A new study has just solved one of climate science’s biggest mysteries – where does all that methane come from?
Scientists have been stunned for years by an apparent gap in known methane sources and the amount of methane that the earth heats.
Although it has been known for some time that the primary sources of methane are the natural gas industry, livestock operations and landfills, those sources are not fully responsible for the amount of methane that accumulates in the atmosphere each year.
As one of the most powerful greenhouse gases, researchers were eager to discover the mysterious extra source of the invisible gas.
Gas stoves leak methane
To solve this mystery, researchers decided to take a closer look at the home — namely, gas-fired ovens. Found in more than 40 million homes across the U.S., gas furnaces and series are a not insignificant source of methane production because, as it turns out, they leak methane not only when in use, but also when burners are turned off.
For the new study, researchers researched 53 homes, rental properties and Airbnb’s across California and found that gas stoves were the unexpected culprit. Using specialized equipment that measures the wavelength of light to determine the amount of certain gases present, the study authors were surprised to find that nearly 75% of the methane leakage came from gas stoves when the unit was turned off.
In the course of a year, gas stoves in the US will leak enough methane to have a climate impact compared to the amount of carbon dioxide emitted by 500,000 cars over a year, according to the study.
Methane, in large quantities, can displace oxygen into the environment, causing breathing problems. But study co-author Eric Lebel, Ph.D.tell Paternal that the amount of methane that is likely to be collected in your home is not enough to cause any health care for you or your children. “We are not so worried about methane concentrations in the home, especially about the concentrations that will be produced from the leaks we saw in this study,” Lebel said.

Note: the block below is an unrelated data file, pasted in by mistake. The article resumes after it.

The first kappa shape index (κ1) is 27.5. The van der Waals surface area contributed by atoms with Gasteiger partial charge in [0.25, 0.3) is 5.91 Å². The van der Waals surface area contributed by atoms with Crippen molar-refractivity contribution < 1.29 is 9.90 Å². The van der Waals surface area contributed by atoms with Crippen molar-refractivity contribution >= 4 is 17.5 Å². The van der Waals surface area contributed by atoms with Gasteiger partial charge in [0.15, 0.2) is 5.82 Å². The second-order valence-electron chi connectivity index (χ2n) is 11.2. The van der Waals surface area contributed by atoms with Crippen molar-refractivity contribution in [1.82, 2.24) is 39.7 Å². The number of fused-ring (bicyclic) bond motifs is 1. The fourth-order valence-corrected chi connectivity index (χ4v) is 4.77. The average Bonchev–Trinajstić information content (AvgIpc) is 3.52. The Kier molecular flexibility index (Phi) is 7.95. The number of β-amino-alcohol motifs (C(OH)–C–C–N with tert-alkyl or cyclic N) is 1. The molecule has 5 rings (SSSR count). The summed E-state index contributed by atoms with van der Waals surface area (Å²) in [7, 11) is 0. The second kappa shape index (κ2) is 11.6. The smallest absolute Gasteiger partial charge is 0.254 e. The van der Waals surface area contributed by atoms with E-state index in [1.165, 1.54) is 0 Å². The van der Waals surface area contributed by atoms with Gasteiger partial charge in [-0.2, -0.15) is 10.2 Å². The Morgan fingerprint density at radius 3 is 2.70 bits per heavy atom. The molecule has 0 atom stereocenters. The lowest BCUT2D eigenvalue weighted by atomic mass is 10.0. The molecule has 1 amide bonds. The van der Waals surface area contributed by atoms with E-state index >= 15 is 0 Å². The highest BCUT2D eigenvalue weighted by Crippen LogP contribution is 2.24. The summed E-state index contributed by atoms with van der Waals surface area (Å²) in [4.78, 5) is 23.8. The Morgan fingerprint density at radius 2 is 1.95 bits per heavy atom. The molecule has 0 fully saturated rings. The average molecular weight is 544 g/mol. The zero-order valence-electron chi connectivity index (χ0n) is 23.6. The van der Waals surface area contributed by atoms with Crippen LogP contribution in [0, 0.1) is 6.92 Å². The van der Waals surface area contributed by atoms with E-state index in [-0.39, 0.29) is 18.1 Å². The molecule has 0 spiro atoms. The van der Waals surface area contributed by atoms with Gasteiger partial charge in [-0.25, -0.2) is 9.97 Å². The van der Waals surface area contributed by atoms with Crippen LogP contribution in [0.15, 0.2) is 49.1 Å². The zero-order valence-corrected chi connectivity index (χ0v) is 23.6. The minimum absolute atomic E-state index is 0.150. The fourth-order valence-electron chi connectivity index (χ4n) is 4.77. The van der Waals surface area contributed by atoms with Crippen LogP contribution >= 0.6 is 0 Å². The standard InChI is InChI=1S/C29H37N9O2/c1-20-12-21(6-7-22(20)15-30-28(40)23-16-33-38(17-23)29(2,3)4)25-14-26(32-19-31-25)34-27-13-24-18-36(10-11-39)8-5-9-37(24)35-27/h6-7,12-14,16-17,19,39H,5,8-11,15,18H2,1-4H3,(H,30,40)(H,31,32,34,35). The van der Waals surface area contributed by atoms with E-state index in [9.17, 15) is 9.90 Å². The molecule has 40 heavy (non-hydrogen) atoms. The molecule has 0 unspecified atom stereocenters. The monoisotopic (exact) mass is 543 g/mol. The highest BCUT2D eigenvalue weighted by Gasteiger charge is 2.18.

However, methane is flammable in large quantities. “There is a safety hazard associated with methane as it can explode when the concentration becomes too high. This is why gas companies add a sulfur compound to the gas to give it that rotten egg smell so you can smell it. If you ever smell gas in your home, it is important to have it checked immediately. ”
Nitrogen dioxide in the house is more dangerous than methane
The study authors also tested for another greenhouse gas — nitrogen dioxide—which poses more immediate health concerns as methane. “We also measured nitrogen dioxide, which is a respiratory irritation and is released by the gas stove while it is in use,” Lebel said.
“We have found that nitrogen dioxide is released in direct proportion to the amount of gas burned. So if you turn on a burner, use a larger burner or light an additional burner, you will generate more nitrogen dioxide. ”
A 2017 study found that cooking on gas burners can increase indoor nitrogen dioxide concentrations above what the Environmental Protection Agency considers safe levels for outdoor air.
Nitrogen dioxide can aggravate chronic respiratory conditions such as asthma and chronic obstructive pulmonary disease (COPD) and can even cause asthma in children, according to reporting by NPR.
Do you have to give up your gas stove?
Cooking with gas can be a difficult habit to break — many people with gas ovens and ranges swear by it and fear the thought of returning to electric hobs and ovens. However, the switch may not be completely necessary from an indoor air quality point of view.
a 2021 study covered by Paternal suggested that the best thing to do is to use the exhaust hood if you have one every time you light a burner, and, if you can afford it, to switch to an electric stove, points provided by Lebel echoes.
“If your stove has reached the end of its life and you are planning to get a new stove anyway, electric stoves are typically better for indoor air quality and for the climate, depending on whether your electricity is obtained from renewable energy (which fast is growth), ”said Lebel.
“For the reasons set out in this paper and other studies, electric stoves also make sense in new construction. However, if you have a functional gas stove and do not have the financial means to replace it, it is not necessary to replace it immediately; Make sure you use the ventilation hood if you have one every time you light a fire. ”